3. A simple seasoning: a little soft butter on the skin to brown, kosher salt and black pepper – that’s it.  I rub the walls of the breast cavity with salt and pepper and stuff the breast cavity with whatever hard fruit I’ve got lying around: half a lemon and half a granny smith apple, maybe some herbs if I have them.  My theory on this is that the fruit will provide enough moisture as the chicken roasts so that the ‘underside’ as it were of the breast meat will not dry out.  Maybe I’m dreaming, but it seems to work.  I also truss the chicken, again, so that the breast cavity retains some moisture.
  4.  Take the chicken out of the fridge about a half hour before you plan on cooking it so that it can get close to room temperature.
  5. My game plan for the roasting, for a chicken that weighs in at about 4 pounds, is: a preheated 400° oven, 10 minutes at 400°, turn the heat down to 375° and continue to roast for about one and one half hours.  There’s no reason to open the oven door during this time.  When the time has elapsed take the chicken out and test its thigh meat with an instant read thermometer; you want to see 180°.     If the thermometer shows 180° I put the chicken back into the oven for a breath or two.  I’ve always found that it’s always better to go just a little bit longer.  Take the chicken out again and prick it’s thigh with a sharply pointed knife.  You want to see the juices run clear with just the slightest, slightest, hint of pink.  If it ain’t that way then back in it goes for another breath or two or what have you until the juices are the right color.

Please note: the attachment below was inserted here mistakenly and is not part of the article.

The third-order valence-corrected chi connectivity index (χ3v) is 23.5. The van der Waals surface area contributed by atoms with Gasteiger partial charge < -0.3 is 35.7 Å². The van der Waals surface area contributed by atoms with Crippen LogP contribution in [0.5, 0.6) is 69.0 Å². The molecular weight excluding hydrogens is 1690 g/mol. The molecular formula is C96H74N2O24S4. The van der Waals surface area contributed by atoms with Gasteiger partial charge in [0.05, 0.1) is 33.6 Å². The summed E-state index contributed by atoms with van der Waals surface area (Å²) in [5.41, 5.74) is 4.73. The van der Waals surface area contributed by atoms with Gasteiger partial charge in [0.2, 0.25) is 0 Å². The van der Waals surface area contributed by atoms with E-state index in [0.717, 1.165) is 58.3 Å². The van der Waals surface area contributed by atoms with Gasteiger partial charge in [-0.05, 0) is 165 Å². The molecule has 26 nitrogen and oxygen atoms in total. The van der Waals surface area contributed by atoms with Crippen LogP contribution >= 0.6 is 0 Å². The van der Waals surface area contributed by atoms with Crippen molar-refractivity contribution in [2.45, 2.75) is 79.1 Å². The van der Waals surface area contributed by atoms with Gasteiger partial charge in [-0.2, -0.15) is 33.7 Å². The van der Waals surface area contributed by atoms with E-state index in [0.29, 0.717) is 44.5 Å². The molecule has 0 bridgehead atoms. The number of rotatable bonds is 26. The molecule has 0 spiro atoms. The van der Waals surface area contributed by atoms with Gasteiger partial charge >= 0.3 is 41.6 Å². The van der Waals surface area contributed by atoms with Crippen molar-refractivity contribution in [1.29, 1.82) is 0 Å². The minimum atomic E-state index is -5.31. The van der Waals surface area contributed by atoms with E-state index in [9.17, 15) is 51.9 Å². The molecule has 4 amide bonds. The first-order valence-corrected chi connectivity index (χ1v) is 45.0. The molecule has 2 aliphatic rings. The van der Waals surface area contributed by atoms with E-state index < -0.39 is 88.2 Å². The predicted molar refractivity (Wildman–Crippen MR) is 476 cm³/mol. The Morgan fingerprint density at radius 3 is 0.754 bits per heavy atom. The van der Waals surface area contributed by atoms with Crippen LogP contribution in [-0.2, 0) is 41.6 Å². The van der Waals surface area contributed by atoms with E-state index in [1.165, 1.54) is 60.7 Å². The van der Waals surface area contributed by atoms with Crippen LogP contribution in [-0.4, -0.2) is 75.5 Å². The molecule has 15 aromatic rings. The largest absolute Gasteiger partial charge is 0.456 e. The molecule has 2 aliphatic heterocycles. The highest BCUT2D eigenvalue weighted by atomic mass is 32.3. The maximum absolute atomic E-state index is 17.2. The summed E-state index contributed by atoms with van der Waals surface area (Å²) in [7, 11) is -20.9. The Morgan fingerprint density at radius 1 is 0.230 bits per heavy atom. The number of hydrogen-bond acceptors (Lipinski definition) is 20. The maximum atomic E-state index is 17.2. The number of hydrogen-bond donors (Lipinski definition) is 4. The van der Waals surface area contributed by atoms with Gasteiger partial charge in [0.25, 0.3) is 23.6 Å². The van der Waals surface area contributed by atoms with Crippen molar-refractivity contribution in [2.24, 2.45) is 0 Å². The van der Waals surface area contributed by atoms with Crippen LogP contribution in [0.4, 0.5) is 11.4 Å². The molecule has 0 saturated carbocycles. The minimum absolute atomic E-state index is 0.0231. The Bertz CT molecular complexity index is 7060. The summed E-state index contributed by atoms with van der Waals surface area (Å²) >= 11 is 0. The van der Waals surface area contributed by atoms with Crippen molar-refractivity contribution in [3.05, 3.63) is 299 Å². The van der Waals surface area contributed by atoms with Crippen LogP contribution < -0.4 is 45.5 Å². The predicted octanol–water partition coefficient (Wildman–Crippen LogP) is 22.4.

6. Remove the chicken from the oven when it’s ready and let it rest for at least 15 minutes, 20 minutes is better.  It won’t cool down too much and the meat will suck back in the juices that were expelled under heat.
  7. Carve away and best of luck to you.  Each chicken and each oven is different so don’t be afraid to begin your own quest for your perfectly roasted chicken.

 

            A WELL ROASTED CHICKEN

Summer Dinner Diaries; Sadness, Sweat and Excellence; The Docent Death Marches

Dinner Diary                                                                                     August 8, 1987

 

 

Restrained, not restrained, restrained, not restrained.  Maybe I’m bi-polar or manic-depressive?  There’s got to be something to account for the swings.  Swings of what?  Why swings of ‘just right’ or ‘too much’ regarding the number of dishes.   In this case I think that it’s a pretty good menu.  As for those same old boring cheese and crackers; don’t let yourself get into that habit.